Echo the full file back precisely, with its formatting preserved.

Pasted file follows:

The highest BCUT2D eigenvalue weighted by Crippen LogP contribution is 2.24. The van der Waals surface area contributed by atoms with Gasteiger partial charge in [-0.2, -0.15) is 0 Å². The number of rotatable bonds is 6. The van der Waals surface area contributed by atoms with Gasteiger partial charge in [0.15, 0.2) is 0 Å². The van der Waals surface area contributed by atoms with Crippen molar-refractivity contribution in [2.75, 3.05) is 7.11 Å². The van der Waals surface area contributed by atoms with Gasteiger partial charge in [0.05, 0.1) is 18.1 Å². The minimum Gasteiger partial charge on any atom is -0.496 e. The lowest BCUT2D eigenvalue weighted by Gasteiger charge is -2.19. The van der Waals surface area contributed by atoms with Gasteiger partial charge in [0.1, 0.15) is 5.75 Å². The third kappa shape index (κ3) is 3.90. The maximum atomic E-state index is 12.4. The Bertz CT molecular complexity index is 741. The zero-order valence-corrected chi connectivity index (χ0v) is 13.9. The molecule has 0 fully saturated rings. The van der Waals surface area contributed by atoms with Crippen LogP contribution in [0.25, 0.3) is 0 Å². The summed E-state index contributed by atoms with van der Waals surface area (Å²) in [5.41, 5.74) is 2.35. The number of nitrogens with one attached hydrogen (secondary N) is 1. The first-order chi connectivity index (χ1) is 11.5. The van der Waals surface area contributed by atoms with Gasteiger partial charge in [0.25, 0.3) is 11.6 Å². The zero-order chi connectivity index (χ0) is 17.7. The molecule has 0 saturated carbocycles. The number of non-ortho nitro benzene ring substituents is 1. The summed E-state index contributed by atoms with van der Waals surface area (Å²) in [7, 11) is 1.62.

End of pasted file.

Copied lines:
The highest BCUT2D eigenvalue weighted by Crippen LogP contribution is 2.24. The van der Waals surface area contributed by atoms with Gasteiger partial charge in [-0.2, -0.15) is 0 Å². The number of rotatable bonds is 6. The van der Waals surface area contributed by atoms with Gasteiger partial charge in [0.15, 0.2) is 0 Å². The van der Waals surface area contributed by atoms with Crippen molar-refractivity contribution in [2.75, 3.05) is 7.11 Å². The van der Waals surface area contributed by atoms with Gasteiger partial charge in [0.05, 0.1) is 18.1 Å². The minimum Gasteiger partial charge on any atom is -0.496 e. The lowest BCUT2D eigenvalue weighted by Gasteiger charge is -2.19. The van der Waals surface area contributed by atoms with Gasteiger partial charge in [0.1, 0.15) is 5.75 Å². The third kappa shape index (κ3) is 3.90. The maximum atomic E-state index is 12.4. The Bertz CT molecular complexity index is 741. The zero-order valence-corrected chi connectivity index (χ0v) is 13.9. The molecule has 0 fully saturated rings. The van der Waals surface area contributed by atoms with Crippen LogP contribution in [0.25, 0.3) is 0 Å². The summed E-state index contributed by atoms with van der Waals surface area (Å²) in [5.41, 5.74) is 2.35. The number of nitrogens with one attached hydrogen (secondary N) is 1. The first-order chi connectivity index (χ1) is 11.5. The van der Waals surface area contributed by atoms with Gasteiger partial charge in [0.25, 0.3) is 11.6 Å². The zero-order chi connectivity index (χ0) is 17.7. The molecule has 0 saturated carbocycles. The number of non-ortho nitro benzene ring substituents is 1. The summed E-state index contributed by atoms with van der Waals surface area (Å²) in [7, 11) is 1.62.